COMMUNISTS’ WORK AMONG THE HOMELESS
Written By: Bob Briton
ACP General Secretary
Every week they’re there. Volunteers distributing between 300 - 400 free, nutritious meals to Sydney’s homeless. Clothes and information on services are available, too. Tea, coffee, fruit and bread to take away are piled onto several trestle tables. The stall at the Macquarie Street end of Martin Place is a happy place. Music plays and the homeless and the volunteers can’t help breaking out into the occasional, impromptu dance. Chats strike up between volunteers, regular customers and the increasing number of new faces.
Nothing exceptional in all this, you would think. Charities do this sort of thing all the time all over Australia as more and more people find themselves sleeping rough. But this group of volunteers is different. The Community Union Defence League (CUDL) is driven by a group of young progressives who, having learned from the Martin Place Street Kitchen, want to eventually launch similar programs in western Sydney. Their motto is “Serve the People”.
“Charities do this sort of thing all the time all over Australia as more and more people find themselves sleeping rough. But this group of volunteers is different. The Community Union Defence League (CUDL) is driven by a group of young progressives who, having learned from the Martin Place Street Kitchen, want to eventually launch similar programs in western Sydney. Their motto is “Serve the People”
The work, including the complex logistics, is unrelenting and hard. It should be wearing the group down, but they have plans to provide even more services to people spun off by an uncaring capitalist society. Rather than growing tired, they throw themselves into the task happily. They hold down demanding full-time jobs and study. Members and supporters of the Australian Communist Party see this labour of humanistic love as Party work in their community. They also do a prodigious amount of specifically Party work pasting up ACP recruitment posters and preparing for the various protests around Invasion day, Palm Sunday, housing issues, supporting and feeding pickets, for example.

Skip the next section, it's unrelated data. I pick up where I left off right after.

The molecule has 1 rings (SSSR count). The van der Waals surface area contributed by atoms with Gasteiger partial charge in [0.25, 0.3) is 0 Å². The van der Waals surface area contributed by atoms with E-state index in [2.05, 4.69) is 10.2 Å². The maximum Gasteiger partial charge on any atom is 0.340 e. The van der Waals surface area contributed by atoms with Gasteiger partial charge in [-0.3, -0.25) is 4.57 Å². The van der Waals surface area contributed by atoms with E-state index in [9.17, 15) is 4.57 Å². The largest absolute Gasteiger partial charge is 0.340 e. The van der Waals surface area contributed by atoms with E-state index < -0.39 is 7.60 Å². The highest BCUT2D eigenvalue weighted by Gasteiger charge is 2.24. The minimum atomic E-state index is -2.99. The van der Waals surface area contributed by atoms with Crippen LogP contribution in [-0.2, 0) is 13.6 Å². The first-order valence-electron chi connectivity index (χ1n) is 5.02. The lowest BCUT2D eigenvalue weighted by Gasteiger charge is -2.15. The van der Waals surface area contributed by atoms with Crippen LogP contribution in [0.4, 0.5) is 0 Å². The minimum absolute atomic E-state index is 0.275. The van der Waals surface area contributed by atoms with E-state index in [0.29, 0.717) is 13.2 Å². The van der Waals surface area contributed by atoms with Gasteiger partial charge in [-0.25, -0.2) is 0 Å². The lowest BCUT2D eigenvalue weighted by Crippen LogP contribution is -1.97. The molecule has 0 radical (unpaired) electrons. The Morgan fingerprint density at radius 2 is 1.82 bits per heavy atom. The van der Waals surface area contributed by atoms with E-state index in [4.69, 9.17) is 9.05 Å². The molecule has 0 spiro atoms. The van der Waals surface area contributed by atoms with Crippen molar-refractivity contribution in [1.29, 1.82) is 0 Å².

“Charity” or “political work”?
You might wonder about the political value of this “charity work”. The young Marxist-Leninists involved regularly field these sorts of questions from more politically engaged onlookers.
It’s important to note Communist parties the world over have always had hands on programs to help neglected communities survive. The lower floor of the Australian Communist Party’s first headquarters in George Street, Sydney, was open in the 1920s to the homeless to take shelter. The Communist Party of Indonesia sourced cheap seed for starving farmers. In Italy, the once mighty PCI was a vital part of serving working class communities. The vacuum that has been left is being filled by fascist groups like Casa Pound. In Greece, the fascist Golden Dawn provides food and other services to the needy for free – to Greeks only!
Friedrich Engels, co-author with Karl Marx of the Communist Manifesto praised the work of the nascent Salvation Army. He said the capitalist ruling class would rue the day they allowed the formation of the army. He reasoned the work of restoring the dignity of desperately poor would allow them to re-join the organised working class and help it overthrow their oppression. The alternative was to abandon them to the ranks of the lumpen proletariat: